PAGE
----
Twitter officially bans third-party clients after cutting off prominent developers •

by Ana Lopez

After cutting off prominent app makers like Tweetbot and Twitterific, Twitter today quietly updated its developer terms to ban third-party customers altogether.

Spotted by Engadget, the “restrictions” section of Twitter’s 5,000-some-word developer agreement has been updated with a clause that prohibits “using or accessing the Licensed Materials to create or attempt to create a substitute or similar service or product for the Twitter Applications.” Earlier this week, Twitter said it was “enforcing long-standing API rules” by barring customers from accessing its platform, but did not specify which ones. specifically rules that developers break. Now we know – retroactively.

As Engadget points out, Twitter clients are part of Twitter’s history — Twitterific was created before Twitter had its own iOS app. And they’ve gained a larger following in recent years, thanks in part to their lack of advertising.

Twitter’s attitude towards third-party customers has long been permissive and even supportive, with the company even going so far remove a section of the developer terms that prevented developers from replicating the core service. But that seems to be changing under the leadership of CEO Elon Musk.

Twitter Developer Terms

Image Credits: Twitter

The decision seems unlikely to foster goodwill towards Twitter at a time when the platform faces challenges on a number of fronts. In a blog postTwitterrific’s Sean Heber called Twitter “increasingly fickle” and a company he “doesn’t recognize anymore”[d] as reliable and no longer willing to cooperate.” Matteo Villa, the developer of Fenix, called the lack of communication “offensive” in an interview with Engadget. (Twitter does not currently have a communications department.)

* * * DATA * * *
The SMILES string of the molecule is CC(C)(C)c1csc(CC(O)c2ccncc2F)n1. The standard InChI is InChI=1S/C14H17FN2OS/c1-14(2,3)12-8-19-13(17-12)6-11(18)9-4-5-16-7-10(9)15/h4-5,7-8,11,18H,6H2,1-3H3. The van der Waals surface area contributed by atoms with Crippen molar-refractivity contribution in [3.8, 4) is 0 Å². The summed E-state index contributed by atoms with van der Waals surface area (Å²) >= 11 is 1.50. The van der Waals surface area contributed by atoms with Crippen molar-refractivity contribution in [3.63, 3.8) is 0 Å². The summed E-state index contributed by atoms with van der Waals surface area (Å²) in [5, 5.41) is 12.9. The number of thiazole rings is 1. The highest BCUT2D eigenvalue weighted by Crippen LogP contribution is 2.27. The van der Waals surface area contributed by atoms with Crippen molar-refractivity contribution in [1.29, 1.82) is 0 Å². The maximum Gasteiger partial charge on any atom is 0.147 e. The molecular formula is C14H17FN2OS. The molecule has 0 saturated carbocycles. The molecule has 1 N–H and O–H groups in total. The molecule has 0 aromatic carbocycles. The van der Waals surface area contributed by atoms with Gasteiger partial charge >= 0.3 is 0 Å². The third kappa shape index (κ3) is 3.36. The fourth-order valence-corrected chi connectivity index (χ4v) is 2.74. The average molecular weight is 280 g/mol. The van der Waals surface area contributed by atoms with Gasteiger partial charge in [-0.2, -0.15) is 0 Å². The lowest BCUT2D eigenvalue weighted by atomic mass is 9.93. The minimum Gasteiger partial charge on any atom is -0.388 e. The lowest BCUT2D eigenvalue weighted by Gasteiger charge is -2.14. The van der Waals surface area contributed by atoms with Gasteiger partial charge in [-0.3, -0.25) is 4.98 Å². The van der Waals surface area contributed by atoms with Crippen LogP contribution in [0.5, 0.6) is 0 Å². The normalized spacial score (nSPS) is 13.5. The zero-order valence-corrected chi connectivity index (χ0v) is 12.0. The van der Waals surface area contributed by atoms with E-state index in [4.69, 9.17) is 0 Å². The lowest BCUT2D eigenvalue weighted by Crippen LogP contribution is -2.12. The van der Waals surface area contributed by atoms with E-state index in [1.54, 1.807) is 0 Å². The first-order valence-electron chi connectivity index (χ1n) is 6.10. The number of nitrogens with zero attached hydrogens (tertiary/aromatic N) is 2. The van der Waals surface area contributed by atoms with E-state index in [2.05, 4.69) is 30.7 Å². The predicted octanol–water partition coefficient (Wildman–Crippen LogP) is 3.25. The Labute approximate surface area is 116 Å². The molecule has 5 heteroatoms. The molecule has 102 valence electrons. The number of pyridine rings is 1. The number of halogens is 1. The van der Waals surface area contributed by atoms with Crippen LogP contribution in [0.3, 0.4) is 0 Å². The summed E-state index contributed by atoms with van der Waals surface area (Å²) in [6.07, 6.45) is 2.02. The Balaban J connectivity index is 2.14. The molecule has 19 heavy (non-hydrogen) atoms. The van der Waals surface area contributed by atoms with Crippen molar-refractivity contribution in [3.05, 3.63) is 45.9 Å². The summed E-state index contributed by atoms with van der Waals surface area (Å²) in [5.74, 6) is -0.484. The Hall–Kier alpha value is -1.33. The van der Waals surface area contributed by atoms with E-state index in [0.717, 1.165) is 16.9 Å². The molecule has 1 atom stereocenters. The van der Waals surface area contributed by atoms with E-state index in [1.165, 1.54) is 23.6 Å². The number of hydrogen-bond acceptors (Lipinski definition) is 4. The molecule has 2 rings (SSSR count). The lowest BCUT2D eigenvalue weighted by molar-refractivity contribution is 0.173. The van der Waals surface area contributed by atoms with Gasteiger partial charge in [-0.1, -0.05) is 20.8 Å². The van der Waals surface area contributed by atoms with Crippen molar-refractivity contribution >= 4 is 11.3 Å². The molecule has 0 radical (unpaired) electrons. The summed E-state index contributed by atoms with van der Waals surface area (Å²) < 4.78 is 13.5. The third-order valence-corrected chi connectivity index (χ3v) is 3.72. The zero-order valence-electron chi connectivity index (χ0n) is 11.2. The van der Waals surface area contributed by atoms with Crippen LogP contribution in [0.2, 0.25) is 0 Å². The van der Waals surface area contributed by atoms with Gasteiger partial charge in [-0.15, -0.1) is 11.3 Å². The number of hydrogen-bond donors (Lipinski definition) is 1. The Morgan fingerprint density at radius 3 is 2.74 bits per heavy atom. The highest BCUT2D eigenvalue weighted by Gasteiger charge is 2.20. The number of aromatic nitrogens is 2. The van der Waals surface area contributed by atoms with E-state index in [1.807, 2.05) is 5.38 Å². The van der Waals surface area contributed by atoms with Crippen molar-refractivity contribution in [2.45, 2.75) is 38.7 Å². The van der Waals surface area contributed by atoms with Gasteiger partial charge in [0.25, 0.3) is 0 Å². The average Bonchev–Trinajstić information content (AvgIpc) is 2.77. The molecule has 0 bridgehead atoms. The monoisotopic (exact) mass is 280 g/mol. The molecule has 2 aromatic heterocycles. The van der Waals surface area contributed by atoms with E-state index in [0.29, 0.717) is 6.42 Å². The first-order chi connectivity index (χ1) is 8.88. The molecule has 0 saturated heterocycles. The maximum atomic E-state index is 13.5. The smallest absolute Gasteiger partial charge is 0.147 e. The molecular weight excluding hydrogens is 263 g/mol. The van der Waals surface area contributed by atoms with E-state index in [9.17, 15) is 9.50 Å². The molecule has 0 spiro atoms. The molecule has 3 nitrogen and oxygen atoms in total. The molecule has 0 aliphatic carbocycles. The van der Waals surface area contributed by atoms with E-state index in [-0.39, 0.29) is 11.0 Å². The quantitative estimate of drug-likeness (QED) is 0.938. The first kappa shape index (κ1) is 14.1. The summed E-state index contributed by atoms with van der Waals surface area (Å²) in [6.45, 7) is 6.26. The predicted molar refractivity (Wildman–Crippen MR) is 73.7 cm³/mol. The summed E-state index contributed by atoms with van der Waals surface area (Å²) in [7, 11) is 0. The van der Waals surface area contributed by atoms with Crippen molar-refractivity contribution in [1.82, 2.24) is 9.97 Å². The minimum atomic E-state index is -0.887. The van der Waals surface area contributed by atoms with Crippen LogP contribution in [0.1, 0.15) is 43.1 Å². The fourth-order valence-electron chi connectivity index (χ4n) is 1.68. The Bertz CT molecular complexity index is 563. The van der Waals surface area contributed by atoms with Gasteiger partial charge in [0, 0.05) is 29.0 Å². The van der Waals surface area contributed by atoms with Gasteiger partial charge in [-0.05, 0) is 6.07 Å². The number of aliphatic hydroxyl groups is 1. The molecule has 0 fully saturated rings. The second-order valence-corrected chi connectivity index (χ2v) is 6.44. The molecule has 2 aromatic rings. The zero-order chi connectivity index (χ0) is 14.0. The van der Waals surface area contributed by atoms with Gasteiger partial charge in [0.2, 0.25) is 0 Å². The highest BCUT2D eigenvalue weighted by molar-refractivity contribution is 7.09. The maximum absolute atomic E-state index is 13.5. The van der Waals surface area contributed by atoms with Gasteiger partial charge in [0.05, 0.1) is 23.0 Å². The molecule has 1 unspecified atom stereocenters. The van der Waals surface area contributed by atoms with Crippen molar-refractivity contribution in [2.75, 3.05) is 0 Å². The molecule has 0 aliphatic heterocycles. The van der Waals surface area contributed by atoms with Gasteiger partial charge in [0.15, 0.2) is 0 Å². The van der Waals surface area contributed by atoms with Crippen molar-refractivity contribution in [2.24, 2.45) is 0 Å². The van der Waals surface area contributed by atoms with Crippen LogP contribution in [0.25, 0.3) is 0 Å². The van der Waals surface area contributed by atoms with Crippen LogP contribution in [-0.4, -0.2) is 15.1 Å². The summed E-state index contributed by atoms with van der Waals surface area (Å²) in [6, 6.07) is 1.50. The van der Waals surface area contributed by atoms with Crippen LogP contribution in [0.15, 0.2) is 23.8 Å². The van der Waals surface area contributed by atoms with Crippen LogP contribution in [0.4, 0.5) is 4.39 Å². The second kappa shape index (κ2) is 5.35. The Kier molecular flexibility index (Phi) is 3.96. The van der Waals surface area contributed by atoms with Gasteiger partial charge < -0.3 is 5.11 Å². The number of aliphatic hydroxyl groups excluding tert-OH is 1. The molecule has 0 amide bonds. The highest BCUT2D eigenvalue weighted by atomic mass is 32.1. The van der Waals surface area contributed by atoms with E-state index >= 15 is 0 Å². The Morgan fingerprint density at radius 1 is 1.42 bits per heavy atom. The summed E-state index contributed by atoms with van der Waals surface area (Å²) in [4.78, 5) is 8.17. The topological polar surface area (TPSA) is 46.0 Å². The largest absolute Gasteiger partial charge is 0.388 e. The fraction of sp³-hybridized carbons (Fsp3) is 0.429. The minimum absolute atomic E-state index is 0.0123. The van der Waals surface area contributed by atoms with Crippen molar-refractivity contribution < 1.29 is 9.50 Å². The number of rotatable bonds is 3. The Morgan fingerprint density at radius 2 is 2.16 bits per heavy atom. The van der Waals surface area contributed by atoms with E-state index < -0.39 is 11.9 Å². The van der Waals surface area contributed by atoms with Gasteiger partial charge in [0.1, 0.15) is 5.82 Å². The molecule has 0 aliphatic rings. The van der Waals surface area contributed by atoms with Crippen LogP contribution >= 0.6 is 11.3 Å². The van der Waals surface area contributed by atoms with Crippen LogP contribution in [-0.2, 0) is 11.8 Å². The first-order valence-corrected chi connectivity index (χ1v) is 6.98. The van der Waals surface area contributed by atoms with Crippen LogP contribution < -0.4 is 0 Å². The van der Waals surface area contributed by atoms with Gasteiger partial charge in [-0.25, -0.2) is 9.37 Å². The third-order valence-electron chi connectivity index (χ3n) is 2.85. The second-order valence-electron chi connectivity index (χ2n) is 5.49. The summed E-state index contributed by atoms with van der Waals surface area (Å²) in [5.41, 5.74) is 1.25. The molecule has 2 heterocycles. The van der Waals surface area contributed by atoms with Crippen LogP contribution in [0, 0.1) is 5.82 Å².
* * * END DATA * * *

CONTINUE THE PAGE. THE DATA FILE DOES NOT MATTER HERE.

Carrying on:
Twitter is under tremendous pressure to turn a profit — or at least break even — as advertisers flee the platform, spurred on by unpredictable, rapidly changing content policies. The company, which has $12.5 billion in debt, is at stake for $300 million in first interest payment and has a estimated Worth $4 billion since Musk acquired it in late October 2022. Fidelity recently cut the value of its stake in Twitter by 56%.

Twitter cutbacks abound. Some employees are bringing their own toilet paper to work after the company cut cleaning services, the New York Times reported reportedand Twitter has stopped paying rent for several of its offices. Elsewhere, Musk has tried to cut about $500 million in costs not related to labor, closing a data center and launching a sale after auctioning office supplies in an effort to recoup costs.

Twitter is also heavily pushing its Twitter Blue plan (now with an annual option), aiming to turn it into a profit engine. It plans to lift its ban on political ads in the hunt for campaign dollars in the 2024 US election. And the company is reportedly considering selling usernames through online auctions.

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